Tuesday, 24 September 2013

C Gerock Ivory Piccolo

         This lovely looking all ivory pic was posted a few places on the web. No price was recorded. I wonder if it ever sold or what became of it. It looked a gorgeous instrument.

Here was one posting for it on Chiff.

Thursday, 12 September 2013

Rose-Morris on Chiff

Here is a nice piccolo for sale from Lorenzo on Chiff and Fipple.

It marked Rose-Morris 1978, ebonite and nickel.

He has priced it at 110 euros.

Friday, 6 September 2013

Jim Ward, Kilfenora-Corcomroe Ceili Band, 1946

          I came across this old photo of the legendary Kilfenora in the forties. Third in from the left is a fellow holding a piccolo. I think the piccolo player is Jim Ward. Oddly enough, Jim Ward has a Wikipedia page here. There are bits of info about the man. I was immediately thinking of Jim Ward's the jig but thought that was named after a banjo player. The wiki suggests it is indeed the same Ward, having switched to banjo later on.

T: Jim Ward's
R: jig
M: 6/8
L: 1/8
K: Gmaj

It has also been suggested that in this youtube here is the man himself lilting the jig that bears his name.

Sounds from Kevin Rietmann's Collection

The following was sent to me from Kevin. It's nice to hear a range of piccolos from different countries. Earlier on I posted photos of Kevin's collection. It's nice to hear them as well.

Hi Patrick,

Here's a recording of some of my squeaky little guys:https://app.box.com/s/9wdxl98egmfes2j6euxy Feel free to post this link and my observations on your blog. Not all are in the best of operating order and I just flew into whatever tune popped into my head and don't play flutes much any more either so there's your heap of caveats. 

I announce each before playing it, here's the list in order of appearance:

George Cloos 
V Koelhert & Sons
Boosey & Co
D Noblet
HF Meyer

The Koelhert, IMPROVED, and Boosey are working well. I gave my better Cloos picc (I have/had two) to a very talented young local fluter with the promise of payment in the future, he'll do great things with it I'm sure. The Cloos on the recording has its head entirely jacked in metal, I was always struggling to plug up all the leaks, not always with success. The NACH and HF Meyer are tricky to play without bumping into their keys and squeaking, the Noblet just isn't padded correctly, it's the one with keywork to cover the fingerholes. I suspect its intonation is a bit diabolical anyway, though. I'd like to have a good French picc, my Martin Freres 8 key flute is by far the easiest transverse flute I've ever played - including Olwell, Grinter, Gemeindhart, etc. Those were all great players but the Freres just speaks without any effort whatsoever. A picc like that would be grand.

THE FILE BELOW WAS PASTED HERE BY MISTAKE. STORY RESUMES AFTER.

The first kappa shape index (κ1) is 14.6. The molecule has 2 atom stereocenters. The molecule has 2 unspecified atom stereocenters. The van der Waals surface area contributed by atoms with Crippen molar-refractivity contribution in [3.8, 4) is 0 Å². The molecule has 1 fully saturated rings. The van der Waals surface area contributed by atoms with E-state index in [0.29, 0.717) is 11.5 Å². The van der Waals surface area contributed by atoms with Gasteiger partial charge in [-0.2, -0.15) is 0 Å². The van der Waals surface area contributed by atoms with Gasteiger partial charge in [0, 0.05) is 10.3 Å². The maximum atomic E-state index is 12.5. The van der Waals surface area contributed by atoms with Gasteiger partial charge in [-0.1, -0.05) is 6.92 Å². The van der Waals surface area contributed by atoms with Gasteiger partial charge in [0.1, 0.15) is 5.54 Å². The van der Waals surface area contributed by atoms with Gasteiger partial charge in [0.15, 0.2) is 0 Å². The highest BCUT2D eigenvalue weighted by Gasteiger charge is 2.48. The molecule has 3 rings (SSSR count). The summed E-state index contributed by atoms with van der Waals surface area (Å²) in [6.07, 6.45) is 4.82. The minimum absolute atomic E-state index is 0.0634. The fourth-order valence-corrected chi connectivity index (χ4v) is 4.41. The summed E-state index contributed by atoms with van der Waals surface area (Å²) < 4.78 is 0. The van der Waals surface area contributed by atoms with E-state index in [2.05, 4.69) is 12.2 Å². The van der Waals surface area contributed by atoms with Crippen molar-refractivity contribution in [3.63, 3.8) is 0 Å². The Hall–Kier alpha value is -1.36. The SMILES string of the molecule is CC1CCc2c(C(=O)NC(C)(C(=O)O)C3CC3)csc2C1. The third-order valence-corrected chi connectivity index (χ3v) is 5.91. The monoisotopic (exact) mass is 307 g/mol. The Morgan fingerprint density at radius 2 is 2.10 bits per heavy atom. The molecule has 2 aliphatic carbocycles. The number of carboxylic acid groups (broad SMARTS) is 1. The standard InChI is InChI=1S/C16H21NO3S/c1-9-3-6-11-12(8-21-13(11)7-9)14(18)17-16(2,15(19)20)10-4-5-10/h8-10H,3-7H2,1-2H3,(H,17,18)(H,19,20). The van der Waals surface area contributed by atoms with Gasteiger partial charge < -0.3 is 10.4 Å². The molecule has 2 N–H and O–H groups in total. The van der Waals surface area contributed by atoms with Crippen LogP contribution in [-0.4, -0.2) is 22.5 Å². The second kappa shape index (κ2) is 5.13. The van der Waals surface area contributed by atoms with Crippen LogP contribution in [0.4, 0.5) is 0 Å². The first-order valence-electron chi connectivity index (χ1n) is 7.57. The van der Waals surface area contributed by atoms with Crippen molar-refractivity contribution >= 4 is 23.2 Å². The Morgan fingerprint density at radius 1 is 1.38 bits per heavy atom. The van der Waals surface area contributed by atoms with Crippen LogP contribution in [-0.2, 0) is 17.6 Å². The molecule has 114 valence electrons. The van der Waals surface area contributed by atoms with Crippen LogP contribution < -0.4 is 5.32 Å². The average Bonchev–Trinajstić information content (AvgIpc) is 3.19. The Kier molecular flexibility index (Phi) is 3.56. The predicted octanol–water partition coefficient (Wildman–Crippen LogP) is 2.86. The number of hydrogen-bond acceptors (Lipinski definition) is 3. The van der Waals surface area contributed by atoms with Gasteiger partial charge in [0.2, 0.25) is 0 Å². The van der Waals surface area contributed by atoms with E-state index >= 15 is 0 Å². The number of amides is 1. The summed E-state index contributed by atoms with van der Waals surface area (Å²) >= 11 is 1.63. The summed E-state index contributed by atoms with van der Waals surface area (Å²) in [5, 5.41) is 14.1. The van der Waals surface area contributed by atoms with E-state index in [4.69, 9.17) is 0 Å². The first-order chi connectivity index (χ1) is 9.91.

The recording's of interest to hear the wide spectrum of tone makers from different nations had in mind, the English flutes as you'd expect have larger holes and a reedier sound, the German style ones (including the Cloos) have smaller bores and holes and a sweeter or darker sound. The very low pitch Kohlert has a surprisingly dirty tone, though. The NACH MEYER has by far the thickest body and sweetest sound. Different piccs have varying degrees of noise in the blowing, too. The English ones are a lot louder, as you'd expect. Most play close to A=440. It's harder to find full size flutes made outside of England or France that are in pitch, but I seemed to have better luck with the piccolos, it seems.

All the best,

Thanks to KR

On eBay

This piccolo is marked Carl Fischer. It looks like a typical German eBay piccolo but is advertised as being fully overhauled that's why I thought I'd mention it. The Buy it Now is set at around 150 dollars.

The second is an anonymous piccolo marked made in Germany. I just thought it looked unusual for a German piccolo with the English band flute like bulge. The starting price on this is a high 500 dollars. It has the name of a confederate Civil War veteran hand engraved on the bands. I saw many a flute for sale in antique shops and flea markets. Sellers were always trying to attach some Civil War provenance to them.

Ok the last is not a piccolo but a band flute, flageolet combination instrument marked Improved London B. it sold a few weeks ago for about 50 pounds. I meant to bid and forgot.

Walt Sweet, Maker